Nimoy has said that the character of Spock, which he played twelve to fourteen hours a day, five days a week, influenced his personality in his private life. Each weekend during the original run of the series, he would be in character throughout Saturday and into Sunday, behaving more like Spock than himself—more logical, more rational, more thoughtful, less emotional, and finding calm in every situation. It was only on Sunday in the early afternoon that Spock's influence on his behavior would fade off and he would feel more himself again—only to start the cycle over again on Monday morning.[109] Years after the show, he observed Vulcan speech patterns, social attitudes, patterns of logic, and emotional suppression in his own behavior.[1]

Nimoy was a private pilot and had owned an airplane.[110] The Space Foundation bestowed to him the 2010 Douglas S. Morrow Public Outreach Award for creating a positive role model that inspired countless viewers to learn more about the universe.[57]

In 2009, Nimoy was honored by his childhood hometown when the Office of Mayor Thomas Menino proclaimed the date of November 14, 2009, as "Leonard Nimoy Day" in the City of Boston.[111]

In 2014, Walter Koenig revealed that Nimoy personally and successfully advocated to the show's producers for equal pay for Nichelle Nichols's work on Star Trek.[112] This incident was confirmed by Nimoy in a Trekmovie interview, and happened during his years at Desilu.[113]

Nimoy has a star on the Hollywood Walk of Fame.[56] On June 2, 2015, the asteroid 4864 Nimoy was named after him.[17][114]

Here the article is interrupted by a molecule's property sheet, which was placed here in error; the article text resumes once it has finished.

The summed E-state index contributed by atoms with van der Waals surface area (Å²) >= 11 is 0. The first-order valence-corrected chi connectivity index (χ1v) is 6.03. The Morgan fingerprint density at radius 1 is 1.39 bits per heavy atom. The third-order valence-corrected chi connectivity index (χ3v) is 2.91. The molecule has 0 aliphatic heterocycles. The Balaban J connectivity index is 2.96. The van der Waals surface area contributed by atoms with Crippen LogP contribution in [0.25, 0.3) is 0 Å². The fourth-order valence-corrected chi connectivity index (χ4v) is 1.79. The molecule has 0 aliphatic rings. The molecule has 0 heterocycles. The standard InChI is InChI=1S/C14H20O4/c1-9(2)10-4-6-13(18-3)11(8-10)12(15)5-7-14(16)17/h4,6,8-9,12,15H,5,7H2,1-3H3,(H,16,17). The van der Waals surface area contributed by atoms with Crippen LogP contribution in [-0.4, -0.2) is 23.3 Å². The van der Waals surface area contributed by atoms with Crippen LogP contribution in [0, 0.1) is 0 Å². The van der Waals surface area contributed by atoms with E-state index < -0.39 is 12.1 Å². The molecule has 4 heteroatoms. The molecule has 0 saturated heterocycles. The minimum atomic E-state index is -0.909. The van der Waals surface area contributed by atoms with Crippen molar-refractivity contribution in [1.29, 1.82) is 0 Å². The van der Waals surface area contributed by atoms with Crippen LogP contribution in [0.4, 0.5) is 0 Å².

Illness and death[edit]

In January 2014, Nimoy revealed publicly that he had been diagnosed with chronic obstructive pulmonary disease (COPD), a condition he attributed to a smoking addiction he had quit about 30 years earlier.[115] On February 19, 2015, having been in and out of hospitals for several months, Nimoy was taken to UCLA Medical Center for chest pains.[116]

On February 25, 2015, Nimoy fell into a coma,[117] and died of complications from COPD at his home in the Bel Air neighborhood of Los Angeles on the morning of February 27, at the age of 83.[118] Adam Nimoy said that as his father came closer to death, "he mellowed out. He made his family a priority and his career became secondary."[119] A few days before his death, Nimoy shared some of his poetry on Twitter: "A life is like a garden. Perfect moments can be had, but not preserved, except in memory. LLAP".[120][121] It was his final tweet.[122]

He was buried at Hillside Memorial Park Cemetery in Los Angeles on March 1, 2015.[123] The service was attended by nearly 300 family members, friends, and former colleagues, including Zachary Quinto, Chris Pine, and J. J. Abrams. Though William Shatner could not attend, he was represented by his daughters.[124]